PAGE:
[Scheme 1]

Experimental

Crystal data
  • C9H18N2O3

  • Mr = 202.25

  • Orthorhombic, P 21 21 21

  • a = 5.2989 (17) Å

  • b = 9.024 (3) Å

  • c = 23.268 (7) Å

  • V = 1112.6 (6) Å3

  • Z = 4

  • Mo Kα radiation

  • μ = 0.09 mm−1

  • T = 298 K

  • 0.64 × 0.06 × 0.06 mm

Data collection
  • Bruker APEX CCD area-detector diffractometer

  • Absorption correction: multi-scan (SADABS; Sheldrick, 2008[Sheldrick, G. M. (2008). Acta Cryst. A64, 112-122.]) Tmin = 0.944, Tmax = 0.994

  • 7386 measured reflections

  • 1516 independent reflections

  • 1124 reflections with I > 2σ(I)

  • Rint = 0.074

Refinement
  • R[F2 > 2σ(F2)] = 0.043

  • wR(F2) = 0.114

  • S = 0.95

  • 1516 reflections

  • 127 parameters

  • H-atom parameters constrained

  • Δρmax = 0.42 e Å−3

  • Δρmin = −0.27 e Å−3

Table 1
Hydrogen-bond geometry (Å, °)

D—H⋯A D—H H⋯A DA D—H⋯A
N1—H1A⋯O1i 0.86 2.17 2.982 (3) 159
N1—H1B⋯O1ii 0.86 2.33 3.097 (4) 149
O2—H21⋯N5iii 0.82 1.89 2.708 (2) 176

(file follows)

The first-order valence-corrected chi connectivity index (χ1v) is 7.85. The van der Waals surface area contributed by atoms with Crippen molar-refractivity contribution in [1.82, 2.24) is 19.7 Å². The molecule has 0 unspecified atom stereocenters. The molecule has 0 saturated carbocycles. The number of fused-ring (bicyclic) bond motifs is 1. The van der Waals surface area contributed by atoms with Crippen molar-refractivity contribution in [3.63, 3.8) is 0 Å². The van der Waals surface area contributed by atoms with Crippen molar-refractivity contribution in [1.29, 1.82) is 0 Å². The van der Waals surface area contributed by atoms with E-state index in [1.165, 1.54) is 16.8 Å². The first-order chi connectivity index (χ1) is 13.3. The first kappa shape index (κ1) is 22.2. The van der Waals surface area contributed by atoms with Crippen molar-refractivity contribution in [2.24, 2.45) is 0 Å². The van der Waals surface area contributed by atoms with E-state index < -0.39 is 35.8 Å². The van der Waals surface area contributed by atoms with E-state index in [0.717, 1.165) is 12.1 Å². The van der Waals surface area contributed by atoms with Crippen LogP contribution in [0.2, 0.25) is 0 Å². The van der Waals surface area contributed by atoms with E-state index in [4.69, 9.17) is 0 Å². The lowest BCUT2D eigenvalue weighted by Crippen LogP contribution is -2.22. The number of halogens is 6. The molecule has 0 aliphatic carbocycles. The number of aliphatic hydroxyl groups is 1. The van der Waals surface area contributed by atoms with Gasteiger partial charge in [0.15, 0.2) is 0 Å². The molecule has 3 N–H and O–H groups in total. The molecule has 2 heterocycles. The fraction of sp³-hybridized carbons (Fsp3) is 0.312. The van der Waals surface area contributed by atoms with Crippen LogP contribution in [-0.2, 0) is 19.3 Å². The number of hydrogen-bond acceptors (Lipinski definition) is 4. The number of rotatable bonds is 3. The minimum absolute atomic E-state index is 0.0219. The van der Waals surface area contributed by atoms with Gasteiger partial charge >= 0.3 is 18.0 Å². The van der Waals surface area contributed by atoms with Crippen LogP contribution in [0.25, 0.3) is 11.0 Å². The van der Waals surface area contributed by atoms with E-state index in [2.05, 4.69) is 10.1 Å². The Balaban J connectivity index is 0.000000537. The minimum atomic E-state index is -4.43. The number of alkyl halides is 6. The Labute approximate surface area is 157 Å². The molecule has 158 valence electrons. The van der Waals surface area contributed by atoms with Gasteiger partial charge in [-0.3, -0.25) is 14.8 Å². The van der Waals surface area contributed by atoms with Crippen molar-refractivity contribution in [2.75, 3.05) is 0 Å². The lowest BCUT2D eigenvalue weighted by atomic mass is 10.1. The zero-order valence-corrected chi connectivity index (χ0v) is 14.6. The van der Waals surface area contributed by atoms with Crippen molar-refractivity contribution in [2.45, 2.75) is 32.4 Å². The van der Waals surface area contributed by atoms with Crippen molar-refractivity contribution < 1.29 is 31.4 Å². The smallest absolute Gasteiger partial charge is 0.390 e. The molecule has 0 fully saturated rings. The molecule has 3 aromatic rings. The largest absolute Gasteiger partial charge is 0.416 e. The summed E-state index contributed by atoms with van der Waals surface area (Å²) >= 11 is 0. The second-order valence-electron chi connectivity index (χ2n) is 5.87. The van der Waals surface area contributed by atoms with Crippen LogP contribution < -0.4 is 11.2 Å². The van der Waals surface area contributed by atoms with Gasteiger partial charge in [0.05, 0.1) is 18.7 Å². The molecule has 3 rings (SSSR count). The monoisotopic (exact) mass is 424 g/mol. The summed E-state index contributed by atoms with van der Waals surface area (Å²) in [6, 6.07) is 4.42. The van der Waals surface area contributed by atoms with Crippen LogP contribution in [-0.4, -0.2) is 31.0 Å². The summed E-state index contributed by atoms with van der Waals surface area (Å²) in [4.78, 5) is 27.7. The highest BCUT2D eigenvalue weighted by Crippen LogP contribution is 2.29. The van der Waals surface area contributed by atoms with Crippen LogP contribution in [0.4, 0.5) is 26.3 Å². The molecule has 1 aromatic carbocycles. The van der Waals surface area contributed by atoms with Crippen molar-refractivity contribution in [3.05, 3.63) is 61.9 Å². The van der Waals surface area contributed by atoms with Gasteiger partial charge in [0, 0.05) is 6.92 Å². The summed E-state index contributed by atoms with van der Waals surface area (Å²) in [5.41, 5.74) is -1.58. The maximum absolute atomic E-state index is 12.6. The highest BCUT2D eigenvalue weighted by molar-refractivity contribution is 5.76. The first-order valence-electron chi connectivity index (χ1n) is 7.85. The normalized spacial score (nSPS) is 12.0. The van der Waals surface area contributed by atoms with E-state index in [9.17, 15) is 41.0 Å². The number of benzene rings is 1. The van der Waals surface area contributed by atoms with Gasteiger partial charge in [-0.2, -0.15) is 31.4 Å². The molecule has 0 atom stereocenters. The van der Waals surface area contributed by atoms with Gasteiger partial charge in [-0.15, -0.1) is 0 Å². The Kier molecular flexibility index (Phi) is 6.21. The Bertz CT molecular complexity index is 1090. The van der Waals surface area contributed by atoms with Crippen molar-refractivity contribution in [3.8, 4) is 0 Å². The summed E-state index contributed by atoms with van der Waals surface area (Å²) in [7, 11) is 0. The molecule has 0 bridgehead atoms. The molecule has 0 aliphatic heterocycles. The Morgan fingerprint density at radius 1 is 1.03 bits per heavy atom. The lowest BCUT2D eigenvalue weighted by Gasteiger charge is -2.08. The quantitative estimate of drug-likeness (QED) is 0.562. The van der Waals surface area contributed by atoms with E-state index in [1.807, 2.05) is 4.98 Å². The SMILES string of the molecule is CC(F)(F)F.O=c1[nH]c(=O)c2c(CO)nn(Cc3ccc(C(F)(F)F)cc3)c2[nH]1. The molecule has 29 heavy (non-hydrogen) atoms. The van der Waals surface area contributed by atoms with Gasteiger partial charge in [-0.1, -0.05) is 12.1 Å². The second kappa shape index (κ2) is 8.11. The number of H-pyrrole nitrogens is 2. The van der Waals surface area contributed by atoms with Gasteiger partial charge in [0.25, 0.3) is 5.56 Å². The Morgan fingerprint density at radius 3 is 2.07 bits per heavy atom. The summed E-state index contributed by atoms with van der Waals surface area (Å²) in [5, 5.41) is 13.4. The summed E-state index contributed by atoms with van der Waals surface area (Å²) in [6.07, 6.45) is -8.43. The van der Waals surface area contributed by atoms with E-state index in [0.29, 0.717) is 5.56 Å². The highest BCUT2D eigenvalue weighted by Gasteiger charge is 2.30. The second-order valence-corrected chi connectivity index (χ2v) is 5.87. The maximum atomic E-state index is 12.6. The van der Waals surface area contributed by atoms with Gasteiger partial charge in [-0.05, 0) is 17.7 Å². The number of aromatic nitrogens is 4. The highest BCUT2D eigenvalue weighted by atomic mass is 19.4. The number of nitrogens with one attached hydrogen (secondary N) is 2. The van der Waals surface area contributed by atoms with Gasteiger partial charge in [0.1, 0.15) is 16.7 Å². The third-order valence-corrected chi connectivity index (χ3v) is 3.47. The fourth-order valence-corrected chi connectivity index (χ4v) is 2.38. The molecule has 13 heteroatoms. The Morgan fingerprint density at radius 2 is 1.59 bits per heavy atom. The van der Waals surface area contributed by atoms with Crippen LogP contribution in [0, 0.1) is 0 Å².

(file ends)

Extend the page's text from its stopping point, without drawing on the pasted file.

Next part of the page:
N5—H51⋯O3iv 0.98 1.91 2.783 (3) 147
Symmetry codes: (i) [x+{\script{1\over 2}}, -y+{\script{1\over 2}}, -z+2]; (ii) x+1, y, z; (iii) x-1, y, z; (iv) [-x+1, y+{\script{1\over 2}}, -z+{\script{3\over 2}}].

Data collection: SMART (Bruker, 2001[Bruker (2001). SMART, SADABS and SAINT. Bruker AXS Inc., Madison, Wisconsin, USA.]); cell refinement: SAINT (Bruker, 2001[Bruker (2001). SMART, SADABS and SAINT. Bruker AXS Inc., Madison, Wisconsin, USA.]); data reduction: SAINT; program(s) used to solve structure: SHELXS97 (Sheldrick, 2008[Sheldrick, G. M. (2008). Acta Cryst. A64, 112-122.]); program(s) used to refine structure: SHELXL97 (Sheldrick, 2008[Sheldrick, G. M. (2008). Acta Cryst. A64, 112-122.]); molecular graphics: SHELXTL (Sheldrick, 2008[Sheldrick, G. M. (2008). Acta Cryst. A64, 112-122.]) and ORTEPIII (Burnett & Johnson, 1996[Burnett, M. N. & Johnson, C. K. (1996). ORTEPIII. Report ORNL-6895. Oak Ridge National Laboratory, Tennessee, USA.]); software used to prepare material for publication: SHELXTL.

Supporting information


Comment top

Acrylamide is a water-soluble unsaturated amide, a reactive monomer and an industrial chemical used in many technological applications.

It is also a contaminant in baked and fried starchy food as a result of Maillard reactions involving asparagine and reducing sugars that leads to disseminated human exposure. So people may be exposed to acrylamide in industry as well as in daily life via diet and drinking water. Furthermore, it was recently reported a novel method for the determination of acrylamide in particulare-phase outdoor aerosol (Zangrando et al., 2012).